2014 Dodge DurangoPosted on January 3rd, 2014
Six-passenger crossover combines value and versatility
By Nina Russin
Of all new car buyers, the group that seems most focused on value is parents with growing families. It’s not cheap raising kids these days, as the recent holiday season has reminded us. When I was a kid, getting a baseball mitt and an Erector set was considered an epic Christmas. These days, parents who don’t deposit a new cell phone and iPad under the tree are bah humbug.
Unfortunately, full-sized crossover vehicles don’t come cheap, with most models costing upwards of $40,000. One notable exception is the Dodge Durango. This week’s test car is the rear-wheel drive Rallye model, starting at $32,990.
Power comes from a 295-horsepower V-6 engine and eight-speed automatic transmission. For those who don’t need the brute force of the available Hemi V-8, it’s a great alternative. Average fuel economy for my 250-mile test drive was 23 miles-per-gallon.
The test car comes with an appearance package that adds 20-inch alloy wheels and a monochromatic exterior with dual chrome exhaust tips, bringing the final MSRP to $34,480.
Comfortable seating for six passengers
It was kismet that I had the Durango to drive on the week my cousins were visiting from Philadelphia. I love spending time with eleven year-old Lucas, eight year-old Isaac and their parents, Jon and Blan. Since this was their first visit to Phoenix, Arizona, we had a lot of sightseeing to pack into a few sunny days.
Although we never ventured out of town, we did our share of motoring along roads in the east valley through holiday season traffic, en route to the zoo, the university area, parks and ice cream stops. The kids found the third-row seats easy to get in and out of, thanks to the easy-access center console between the two second-row captain’s chairs.
Standard equipment on the Rallye model includes apps, satellite radio and navigation, all of which we used. The 8.4-inch center stack touch screen is easy to see in a variety of lighting conditions and intuitive to program.
Although some buyers might prefer leather upholstery, I like the idea of easy-to-clean cloth seats for families with growing kids. I found the driver’s seat quite comfortable for trips lasting upwards of an hour.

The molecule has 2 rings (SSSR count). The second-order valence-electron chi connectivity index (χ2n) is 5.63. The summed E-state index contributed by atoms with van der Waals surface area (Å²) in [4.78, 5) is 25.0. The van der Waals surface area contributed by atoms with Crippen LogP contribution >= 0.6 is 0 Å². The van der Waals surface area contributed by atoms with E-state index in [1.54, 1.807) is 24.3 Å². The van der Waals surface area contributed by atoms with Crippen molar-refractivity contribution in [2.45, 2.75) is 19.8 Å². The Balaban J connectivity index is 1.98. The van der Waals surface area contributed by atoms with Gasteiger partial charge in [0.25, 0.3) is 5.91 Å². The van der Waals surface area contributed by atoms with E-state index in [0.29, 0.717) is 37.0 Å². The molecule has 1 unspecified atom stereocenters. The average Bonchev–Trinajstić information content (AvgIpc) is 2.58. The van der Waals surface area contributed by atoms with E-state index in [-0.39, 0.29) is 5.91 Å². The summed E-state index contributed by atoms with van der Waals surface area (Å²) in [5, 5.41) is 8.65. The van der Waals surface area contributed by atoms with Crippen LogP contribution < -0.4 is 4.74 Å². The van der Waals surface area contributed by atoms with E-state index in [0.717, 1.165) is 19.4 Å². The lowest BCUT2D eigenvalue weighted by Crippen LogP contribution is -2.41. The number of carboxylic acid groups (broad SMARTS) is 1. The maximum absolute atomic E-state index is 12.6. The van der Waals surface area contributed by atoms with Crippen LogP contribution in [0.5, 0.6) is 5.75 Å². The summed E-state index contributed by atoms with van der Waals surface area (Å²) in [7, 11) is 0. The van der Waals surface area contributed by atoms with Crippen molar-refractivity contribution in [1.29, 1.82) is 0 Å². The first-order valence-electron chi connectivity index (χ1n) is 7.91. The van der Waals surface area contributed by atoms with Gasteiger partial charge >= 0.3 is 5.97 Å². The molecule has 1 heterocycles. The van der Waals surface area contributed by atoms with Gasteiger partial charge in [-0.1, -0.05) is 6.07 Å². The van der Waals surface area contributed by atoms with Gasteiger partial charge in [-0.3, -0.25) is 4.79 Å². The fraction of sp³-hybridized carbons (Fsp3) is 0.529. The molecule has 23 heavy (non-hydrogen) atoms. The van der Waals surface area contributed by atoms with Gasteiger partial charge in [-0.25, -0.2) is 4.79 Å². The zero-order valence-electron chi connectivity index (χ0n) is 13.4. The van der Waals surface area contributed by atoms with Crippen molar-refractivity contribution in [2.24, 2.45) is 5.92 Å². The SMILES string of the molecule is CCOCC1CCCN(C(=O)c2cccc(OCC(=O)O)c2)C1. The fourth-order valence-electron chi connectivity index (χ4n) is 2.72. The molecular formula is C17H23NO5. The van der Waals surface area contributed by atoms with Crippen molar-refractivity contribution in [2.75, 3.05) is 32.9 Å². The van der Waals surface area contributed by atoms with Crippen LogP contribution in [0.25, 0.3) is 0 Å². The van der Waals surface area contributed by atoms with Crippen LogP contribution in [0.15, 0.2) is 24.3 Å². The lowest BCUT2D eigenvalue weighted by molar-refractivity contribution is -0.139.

Styled to stand out
The 2014 Durango has been redesigned, with a more aggressive exterior than the 2011 model. Designers used the same track-style rear tail lamp assembly as the current Dart and Charger. Not only does it look cool, but makes the back end of the vehicle easier to see at night.
The crosshair grille is slightly slimmer than on the outgoing model. The blacked-out grille is tilted forward for a more sinister appearance. All models now feature projector fog lamps and headlamps, and a raised front bumper.
Large fender arches and a narrow greenhouse accentuate the car’s profile.
Power for the open road
Chrysler’s Pentastar V-6 engine that also powers the current Jeep Grand Cherokee is an impressive piece of machinery, with plenty of power for the open road and towing capability of 6200 pounds.
The eight-speed automatic transmission extends gas mileage with large overdrive gears. The driver uses a rotary knob to select gears, saving space over a traditional shift lever.
When Dodge engineers say the Durango will go 600 miles between fill-ups, they mean it. After 250 miles, the gas tank on the test car was still more than half full. Although we spent more time on the highway than surface streets, we encountered our share of stop-and-go traffic, including one lulu of an accident that took about 30 minutes to circumvent.
Visibility around the perimeter is decent for a high-profile vehicle of this size. I had no problems parallel parking on the streets of Tempe and backing into a perpendicular parking spot at the Phoenix Zoo.
The Durango’s unibody construction gives it a more car-like ride. Engineers used high strength steel in key areas to make the chassis stiff enough to do a truck’s work, including towing.
The four-wheel independent suspension incorporates a stabilizer bar on the front axle to keep the chassis flat in the corners and automatic load leveling in back to prevent the vehicle from becoming unbalanced when towing a trailer.
An electric power steering system saves some space and weight under the hood to boost gas mileage. Steering response is pleasantly heavy at speed. The Durango’s 37.1-foot turning circle is exceptionally good for a vehicle with a 119.8-inch wheelbase. I was able to perform a U-turn on a wider two-lane surface street.
Four-wheel disc brakes stop the Durango in firm, linear fashion.
Engineers did an excellent job of isolating passengers from road, wind and engine noise. We had no problems holding conversations on the highway with passengers in all three rows.
The Dodge Durango comes with front, side, side curtain and passenger knee airbags, antilock brakes, electronic stability control with roll mitigation. The Uconnect system on the test car automatically notifies police and emergency medical personnel in the event of a serious collision. Other standard safety features include hill start assist, tire pressure monitoring, projector headlamps and fog lamps.
Dodge builds the Durango at its Jefferson Avenue assembly plant in Detroit, Michigan.
Like: A value-packed crossover vehicle with seating for six passengers, excellent fuel economy and 6200-pound towing capacity.
Model: Durango Rallye RWD
Base price: $32,990
As tested: $34,480
Horsepower: 295 Hp @ 6400 rpm
Torque: 260 lbs.-ft. @ 4800 rpm
Antilock brakes: Standard
Side curtain airbags: Standard
First aid kit: N/A
Bicycle friendly: Yes
Fuel economy: 18/25 mpg city/highway2014, Best Value 2014, Active Lifestyle Vehicles, auto review, Dodge, performance, pricing, standard safety
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